2022 Science: Year in Review

August 28, 2023 Research & Conservation

Our 2022 Science Year in Review is complete. This beautiful report showcases the breadth of our work last year. After a couple of years navigating a “post-pandemic” world, our team traveled to conferences, launched new projects and continued to connect people with plants. 

In 2022, our team traveled extensively learning, sharing and collaborating. From meeting scientists at the University of Bergen, in Norway, to learn about their research on the effects of climate change on alpine plants, to the Botany Conference in Anchorage, Alaska, to present our research. These connections allowed our team to engage in meaningful conversations about our changing world. 

Our report highlights significant publications like the second edition of the “Flora of Colorado” or a vegetative key to grasses. Through these publications, our expertise and research findings initiate collaborations and create new directions for future research. 

Additionally, our report honors our emeritus curator of the Sam Mitchel Herbarium of Fungi, Vera Evenson. Vera has retired after 45 years of service to the Gardens. Mycology holds a special place at the Gardens thanks to Vera’s dedication and persistence. Although our Year in Review only highlights a glimpse of her journey at the Gardens, we are forever in debt to her for her invaluable contributions.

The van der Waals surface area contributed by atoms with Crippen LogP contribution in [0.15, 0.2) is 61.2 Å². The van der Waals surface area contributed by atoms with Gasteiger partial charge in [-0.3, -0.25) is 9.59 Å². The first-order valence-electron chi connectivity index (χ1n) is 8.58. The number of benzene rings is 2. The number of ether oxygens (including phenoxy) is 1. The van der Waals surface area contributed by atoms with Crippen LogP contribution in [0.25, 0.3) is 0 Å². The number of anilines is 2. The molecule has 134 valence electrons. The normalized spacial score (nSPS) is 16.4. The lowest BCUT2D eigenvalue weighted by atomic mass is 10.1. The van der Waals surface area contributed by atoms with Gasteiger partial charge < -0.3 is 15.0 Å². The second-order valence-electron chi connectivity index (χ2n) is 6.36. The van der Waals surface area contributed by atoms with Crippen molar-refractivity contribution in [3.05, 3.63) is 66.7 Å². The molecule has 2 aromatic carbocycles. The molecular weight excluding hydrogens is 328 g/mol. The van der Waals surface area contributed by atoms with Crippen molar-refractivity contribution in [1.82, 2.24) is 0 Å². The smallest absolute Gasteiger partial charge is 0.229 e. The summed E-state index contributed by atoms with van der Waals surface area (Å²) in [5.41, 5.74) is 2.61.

Thanks to our dedicated staff, graduate students, volunteers and interns our department made progress on more than 10 projects. From wrapping up a floristic inventory at Axton Mountain Ranch, to describing a new species in Colorado, our team demonstrated immense drive while collecting and analyzing data, publishing papers and continuing our meaningful work. While we continue to expand our impact and understanding of regional biodiversity through outreach and on-going projects, you can find our 2022 Science Year in Review online. Learn more about research, conservation and our efforts to connect people with plants. 

This article was contributed by Research Coordinator Karen Rojas Meza

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